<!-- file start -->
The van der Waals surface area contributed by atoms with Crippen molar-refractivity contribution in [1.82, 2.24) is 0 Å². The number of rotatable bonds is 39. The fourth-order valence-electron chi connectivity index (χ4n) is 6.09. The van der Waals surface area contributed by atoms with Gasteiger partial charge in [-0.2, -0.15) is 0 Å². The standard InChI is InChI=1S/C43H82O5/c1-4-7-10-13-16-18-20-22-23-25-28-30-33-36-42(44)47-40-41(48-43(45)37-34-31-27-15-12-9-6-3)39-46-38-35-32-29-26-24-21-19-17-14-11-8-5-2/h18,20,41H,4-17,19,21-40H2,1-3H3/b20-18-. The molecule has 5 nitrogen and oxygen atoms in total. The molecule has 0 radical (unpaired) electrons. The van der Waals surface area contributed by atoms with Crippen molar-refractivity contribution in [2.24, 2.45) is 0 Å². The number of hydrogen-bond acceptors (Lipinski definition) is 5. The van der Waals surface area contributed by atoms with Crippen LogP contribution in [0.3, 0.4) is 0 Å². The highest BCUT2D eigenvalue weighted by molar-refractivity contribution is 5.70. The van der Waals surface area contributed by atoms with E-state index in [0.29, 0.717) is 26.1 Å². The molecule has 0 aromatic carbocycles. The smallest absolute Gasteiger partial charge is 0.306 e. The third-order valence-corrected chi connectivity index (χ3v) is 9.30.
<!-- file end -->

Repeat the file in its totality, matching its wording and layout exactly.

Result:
The van der Waals surface area contributed by atoms with Crippen molar-refractivity contribution in [1.82, 2.24) is 0 Å². The number of rotatable bonds is 39. The fourth-order valence-electron chi connectivity index (χ4n) is 6.09. The van der Waals surface area contributed by atoms with Gasteiger partial charge in [-0.2, -0.15) is 0 Å². The standard InChI is InChI=1S/C43H82O5/c1-4-7-10-13-16-18-20-22-23-25-28-30-33-36-42(44)47-40-41(48-43(45)37-34-31-27-15-12-9-6-3)39-46-38-35-32-29-26-24-21-19-17-14-11-8-5-2/h18,20,41H,4-17,19,21-40H2,1-3H3/b20-18-. The molecule has 5 nitrogen and oxygen atoms in total. The molecule has 0 radical (unpaired) electrons. The van der Waals surface area contributed by atoms with Crippen molar-refractivity contribution in [2.24, 2.45) is 0 Å². The number of hydrogen-bond acceptors (Lipinski definition) is 5. The van der Waals surface area contributed by atoms with Crippen LogP contribution in [0.3, 0.4) is 0 Å². The highest BCUT2D eigenvalue weighted by molar-refractivity contribution is 5.70. The van der Waals surface area contributed by atoms with E-state index in [0.29, 0.717) is 26.1 Å². The molecule has 0 aromatic carbocycles. The smallest absolute Gasteiger partial charge is 0.306 e. The third-order valence-corrected chi connectivity index (χ3v) is 9.30.